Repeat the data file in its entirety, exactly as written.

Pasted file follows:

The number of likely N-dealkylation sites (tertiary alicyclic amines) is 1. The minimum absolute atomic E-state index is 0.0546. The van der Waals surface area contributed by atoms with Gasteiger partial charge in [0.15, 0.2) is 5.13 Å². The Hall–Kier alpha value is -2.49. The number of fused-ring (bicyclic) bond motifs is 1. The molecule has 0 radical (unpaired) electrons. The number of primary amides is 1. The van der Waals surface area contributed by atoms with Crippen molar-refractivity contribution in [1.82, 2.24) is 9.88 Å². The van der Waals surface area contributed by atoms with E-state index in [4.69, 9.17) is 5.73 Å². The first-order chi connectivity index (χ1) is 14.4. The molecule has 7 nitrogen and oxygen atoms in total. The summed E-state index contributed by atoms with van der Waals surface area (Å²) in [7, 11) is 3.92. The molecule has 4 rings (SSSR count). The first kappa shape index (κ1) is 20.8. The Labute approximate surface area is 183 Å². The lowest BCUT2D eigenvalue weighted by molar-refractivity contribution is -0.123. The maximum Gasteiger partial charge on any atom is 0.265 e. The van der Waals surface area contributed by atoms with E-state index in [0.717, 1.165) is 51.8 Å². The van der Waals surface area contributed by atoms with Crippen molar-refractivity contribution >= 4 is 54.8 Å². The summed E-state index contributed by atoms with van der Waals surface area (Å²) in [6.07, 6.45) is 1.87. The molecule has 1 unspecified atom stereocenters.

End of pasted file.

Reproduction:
The number of likely N-dealkylation sites (tertiary alicyclic amines) is 1. The minimum absolute atomic E-state index is 0.0546. The van der Waals surface area contributed by atoms with Gasteiger partial charge in [0.15, 0.2) is 5.13 Å². The Hall–Kier alpha value is -2.49. The number of fused-ring (bicyclic) bond motifs is 1. The molecule has 0 radical (unpaired) electrons. The number of primary amides is 1. The van der Waals surface area contributed by atoms with Crippen molar-refractivity contribution in [1.82, 2.24) is 9.88 Å². The van der Waals surface area contributed by atoms with E-state index in [4.69, 9.17) is 5.73 Å². The first-order chi connectivity index (χ1) is 14.4. The molecule has 7 nitrogen and oxygen atoms in total. The summed E-state index contributed by atoms with van der Waals surface area (Å²) in [7, 11) is 3.92. The molecule has 4 rings (SSSR count). The first kappa shape index (κ1) is 20.8. The Labute approximate surface area is 183 Å². The lowest BCUT2D eigenvalue weighted by molar-refractivity contribution is -0.123. The maximum Gasteiger partial charge on any atom is 0.265 e. The van der Waals surface area contributed by atoms with E-state index in [0.717, 1.165) is 51.8 Å². The van der Waals surface area contributed by atoms with Crippen molar-refractivity contribution >= 4 is 54.8 Å². The summed E-state index contributed by atoms with van der Waals surface area (Å²) in [6.07, 6.45) is 1.87. The molecule has 1 unspecified atom stereocenters.